Revising a measure to assess consumer-related family communication patterns

Marina Krcmar, Matthew Allen Lapierre

Research output: Contribution to journalArticlepeer-review

2 Scopus citations

Abstract

Purpose: This paper aims to revise an earlier version of a measure used to assess parent–child consumer-based communication to better capture how parents talk with their children about consumer matters. Design/methodology/approach: Three separate studies were used to revise the measure. The first tested the original measure with parents and children in a supermarket to determine its predictive validity. The second utilized focus groups with parents to refine the measure. The final study sampled 503 parents via MTurk to test the performance of the revised measure regarding reliability and validity. Findings: The first study found that the original scale did not perform well as it relates to predicting child consumer behavior. The second study used parents to describe in their own words how they talk to their own children about consumer issues. Using these insights, the final study used the redesigned scale and identified four dimensions to the consumer-related family communication patterns instrument: collaborative communication, control communication, product value and commercial truth. These four dimensions had good reliability, convergent validity and predictive validity. Research limitations/implications: With an updated measure of parent–child consumer-based communication that more closely matches how parents talk to their children about consumer issues, this measure can help researchers understand how children are socialized as consumers. Originality/value: This study offers researchers a reliable and valid measure of parent–child consumer-based communication that can help inform future studies on this important topic.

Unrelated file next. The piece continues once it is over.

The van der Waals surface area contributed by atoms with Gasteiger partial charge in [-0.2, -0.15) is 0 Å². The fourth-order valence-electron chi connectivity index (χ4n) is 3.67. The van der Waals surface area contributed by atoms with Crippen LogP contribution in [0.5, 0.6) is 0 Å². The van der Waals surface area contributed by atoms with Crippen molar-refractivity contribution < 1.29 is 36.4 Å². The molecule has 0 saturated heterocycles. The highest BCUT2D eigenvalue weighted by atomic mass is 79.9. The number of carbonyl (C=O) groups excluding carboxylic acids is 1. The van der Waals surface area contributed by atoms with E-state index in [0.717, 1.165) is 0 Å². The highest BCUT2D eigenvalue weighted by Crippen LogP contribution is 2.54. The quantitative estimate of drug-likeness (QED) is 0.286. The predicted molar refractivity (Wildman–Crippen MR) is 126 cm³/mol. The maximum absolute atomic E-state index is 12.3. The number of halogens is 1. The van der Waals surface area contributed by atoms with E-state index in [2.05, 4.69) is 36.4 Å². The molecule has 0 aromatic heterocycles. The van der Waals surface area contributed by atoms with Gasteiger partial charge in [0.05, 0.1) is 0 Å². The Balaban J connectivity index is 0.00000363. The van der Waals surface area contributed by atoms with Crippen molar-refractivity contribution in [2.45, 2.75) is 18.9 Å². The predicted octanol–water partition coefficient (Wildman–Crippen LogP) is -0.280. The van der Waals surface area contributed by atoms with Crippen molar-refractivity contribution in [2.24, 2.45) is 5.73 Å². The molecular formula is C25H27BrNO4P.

Original languageEnglish (US)
Pages (from-to)87-104
Number of pages18
JournalYoung Consumers
Volume19
Issue number1
DOIs
StatePublished - Jan 1 2018

Keywords

  • Consumer socialization
  • Consumer-related communication
  • Marketing
  • Media use
  • Parent–child communication

ASJC Scopus subject areas

  • Economics, Econometrics and Finance (miscellaneous)
  • Life-span and Life-course Studies

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